By Greg Doherty, Bolton & Company and Joseph P. Schilleci, Jr., Schilleci & Tortorici, P.C.
As in the dietary supplement industry, companies need to understand regulatory and liability insurance requirements.
Historically, the U.S. cosmetics industry has enjoyed a fairly favorable regulatory environment. However, recent trends seem to suggest the FDA is taking a more active approach in regulating (and enforcing) against cosmetic products. Additionally, Congress has proposed legislation with the goal of increased oversight of the cosmetic industry.
Another challenge facing cosmetic importers, distributors and retailers is liability insurance—in particular, product liability insurance. With the lines blurring between topical cosmetics and new products such as ingestible “beauty from within” products, it’s important to understand and manage the insurance procurement process for your company so that coverage is optimized at a competitive premium.
This article will examine the current trends and issues in these key areas.
Cosmetics are regulated by the Federal Food, Drug and Cosmetic Act (FFDCA) and the Fair Packaging and Labeling Act (FPLA). A cosmetic is defined by the FFDCA as an article “intended to be rubbed, poured, sprinkled, or sprayed on, introduced into, or otherwise applied to the human body or any part thereof, for cleansing, beautifying, promoting attractiveness, or altering the appearance,” (21 U.S.C. § 321(i)). In this regard, cosmetics are not required to obtain FDA approval of labeling prior to distribution, nor are they required to provide any level of substantiation regarding safety. Thus, the FDA’s regulatory authority is limited to post-distribution findings of misbranding or adulteration in cosmetics.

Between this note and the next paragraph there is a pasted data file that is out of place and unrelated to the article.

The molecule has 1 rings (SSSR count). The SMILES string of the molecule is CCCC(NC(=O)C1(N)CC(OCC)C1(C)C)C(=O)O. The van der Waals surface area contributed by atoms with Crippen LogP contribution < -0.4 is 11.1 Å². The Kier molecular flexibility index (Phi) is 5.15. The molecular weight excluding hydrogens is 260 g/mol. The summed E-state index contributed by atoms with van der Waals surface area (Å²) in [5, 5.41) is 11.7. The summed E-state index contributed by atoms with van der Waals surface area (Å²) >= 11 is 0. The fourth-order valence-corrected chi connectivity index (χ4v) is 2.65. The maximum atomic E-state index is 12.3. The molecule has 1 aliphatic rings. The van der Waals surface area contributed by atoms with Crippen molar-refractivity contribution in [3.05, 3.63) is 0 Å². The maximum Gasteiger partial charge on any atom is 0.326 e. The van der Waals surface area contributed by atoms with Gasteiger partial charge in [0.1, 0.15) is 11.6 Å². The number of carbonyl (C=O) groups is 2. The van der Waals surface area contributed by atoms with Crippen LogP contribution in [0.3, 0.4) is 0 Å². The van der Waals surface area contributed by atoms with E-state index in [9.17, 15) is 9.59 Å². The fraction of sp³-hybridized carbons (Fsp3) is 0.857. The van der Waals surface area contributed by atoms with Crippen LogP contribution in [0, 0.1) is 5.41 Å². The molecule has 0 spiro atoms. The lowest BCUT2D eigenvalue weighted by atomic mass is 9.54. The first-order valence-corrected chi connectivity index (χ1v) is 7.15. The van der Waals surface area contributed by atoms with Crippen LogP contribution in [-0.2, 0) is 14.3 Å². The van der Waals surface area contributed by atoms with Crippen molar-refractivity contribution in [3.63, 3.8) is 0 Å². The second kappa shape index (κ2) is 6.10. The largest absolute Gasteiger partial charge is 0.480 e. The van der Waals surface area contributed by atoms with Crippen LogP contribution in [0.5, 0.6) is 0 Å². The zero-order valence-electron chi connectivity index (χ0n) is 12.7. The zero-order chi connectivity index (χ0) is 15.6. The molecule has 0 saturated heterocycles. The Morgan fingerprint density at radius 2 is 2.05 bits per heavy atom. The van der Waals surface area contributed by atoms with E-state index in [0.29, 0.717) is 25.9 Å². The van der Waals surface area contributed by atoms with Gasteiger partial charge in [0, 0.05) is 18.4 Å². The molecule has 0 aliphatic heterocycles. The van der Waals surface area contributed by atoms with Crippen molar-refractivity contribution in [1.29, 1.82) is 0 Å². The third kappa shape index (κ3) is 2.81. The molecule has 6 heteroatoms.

A cosmetic is misbranded if its labeling is false or misleading (21 U.S.C. § 362(a)). In this regard, FDA has recently issued warning letters to numerous cosmetics companies alleging that their respective products’ labeling, including websites and promotional materials, contained drug claims. Examples of the claims cited by the FDA, included, but were not limited to the following: “Assists in skin regeneration”; “Anti-inflammatory”; “Offers relief for rashes, eczema, psoriasis, and burns”; “Treats acne”; “Reduces visible redness”; “Treats dark spots and discolorations”; “Stimulates collagen production.”
According to FDA, these types of claims are drug claims in that they indicate the product affects a structure or function in the human body or treats, prevents or mitigates a disease (or the symptoms thereof). Under such circumstances, FDA determined the products were new and unapproved new drugs and therefore misbranded.
FDA also appears to be taking an aggressive approach toward finding adulteration with regard to cosmetics. In addition to sending warning letters, FDA has seized custody of products and ingredients intended for import into the U.S. on the basis of adulteration, as well as for misbranding.